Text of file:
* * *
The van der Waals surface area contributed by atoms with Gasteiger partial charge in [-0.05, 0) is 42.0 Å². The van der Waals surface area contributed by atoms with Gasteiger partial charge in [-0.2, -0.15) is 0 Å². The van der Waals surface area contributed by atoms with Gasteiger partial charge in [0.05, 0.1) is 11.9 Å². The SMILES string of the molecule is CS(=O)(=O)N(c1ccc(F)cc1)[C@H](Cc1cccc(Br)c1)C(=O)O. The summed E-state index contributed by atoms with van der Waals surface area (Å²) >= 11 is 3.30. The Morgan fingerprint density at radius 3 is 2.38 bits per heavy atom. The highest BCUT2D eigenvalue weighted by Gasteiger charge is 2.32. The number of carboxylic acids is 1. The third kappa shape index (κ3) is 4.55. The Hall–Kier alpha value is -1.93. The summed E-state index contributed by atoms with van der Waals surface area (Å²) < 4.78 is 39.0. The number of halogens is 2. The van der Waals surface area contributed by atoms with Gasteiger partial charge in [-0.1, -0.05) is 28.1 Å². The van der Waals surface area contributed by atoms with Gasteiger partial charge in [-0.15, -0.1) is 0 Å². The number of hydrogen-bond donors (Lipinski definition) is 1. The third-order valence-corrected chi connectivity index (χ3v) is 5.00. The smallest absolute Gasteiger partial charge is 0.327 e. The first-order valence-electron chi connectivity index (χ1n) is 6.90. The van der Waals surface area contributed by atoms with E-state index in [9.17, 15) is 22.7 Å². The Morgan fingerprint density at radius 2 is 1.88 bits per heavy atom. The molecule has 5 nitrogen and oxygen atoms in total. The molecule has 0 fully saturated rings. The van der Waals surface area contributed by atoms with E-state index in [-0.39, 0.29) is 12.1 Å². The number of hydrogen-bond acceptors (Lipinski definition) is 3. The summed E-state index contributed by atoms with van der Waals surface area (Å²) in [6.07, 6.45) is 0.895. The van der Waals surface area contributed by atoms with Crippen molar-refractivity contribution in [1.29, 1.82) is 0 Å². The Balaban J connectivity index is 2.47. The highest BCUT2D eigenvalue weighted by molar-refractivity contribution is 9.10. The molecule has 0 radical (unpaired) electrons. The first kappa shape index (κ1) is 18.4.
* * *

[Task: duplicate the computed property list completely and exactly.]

The van der Waals surface area contributed by atoms with Gasteiger partial charge in [-0.05, 0) is 42.0 Å². The van der Waals surface area contributed by atoms with Gasteiger partial charge in [-0.2, -0.15) is 0 Å². The van der Waals surface area contributed by atoms with Gasteiger partial charge in [0.05, 0.1) is 11.9 Å². The SMILES string of the molecule is CS(=O)(=O)N(c1ccc(F)cc1)[C@H](Cc1cccc(Br)c1)C(=O)O. The summed E-state index contributed by atoms with van der Waals surface area (Å²) >= 11 is 3.30. The Morgan fingerprint density at radius 3 is 2.38 bits per heavy atom. The highest BCUT2D eigenvalue weighted by Gasteiger charge is 2.32. The number of carboxylic acids is 1. The third kappa shape index (κ3) is 4.55. The Hall–Kier alpha value is -1.93. The summed E-state index contributed by atoms with van der Waals surface area (Å²) < 4.78 is 39.0. The number of halogens is 2. The van der Waals surface area contributed by atoms with Gasteiger partial charge in [-0.1, -0.05) is 28.1 Å². The van der Waals surface area contributed by atoms with Gasteiger partial charge in [-0.15, -0.1) is 0 Å². The number of hydrogen-bond donors (Lipinski definition) is 1. The third-order valence-corrected chi connectivity index (χ3v) is 5.00. The smallest absolute Gasteiger partial charge is 0.327 e. The first-order valence-electron chi connectivity index (χ1n) is 6.90. The van der Waals surface area contributed by atoms with E-state index in [9.17, 15) is 22.7 Å². The Morgan fingerprint density at radius 2 is 1.88 bits per heavy atom. The molecule has 5 nitrogen and oxygen atoms in total. The molecule has 0 fully saturated rings. The van der Waals surface area contributed by atoms with E-state index in [-0.39, 0.29) is 12.1 Å². The number of hydrogen-bond acceptors (Lipinski definition) is 3. The summed E-state index contributed by atoms with van der Waals surface area (Å²) in [6.07, 6.45) is 0.895. The van der Waals surface area contributed by atoms with Crippen molar-refractivity contribution in [1.29, 1.82) is 0 Å². The Balaban J connectivity index is 2.47. The highest BCUT2D eigenvalue weighted by molar-refractivity contribution is 9.10. The molecule has 0 radical (unpaired) electrons. The first kappa shape index (κ1) is 18.4.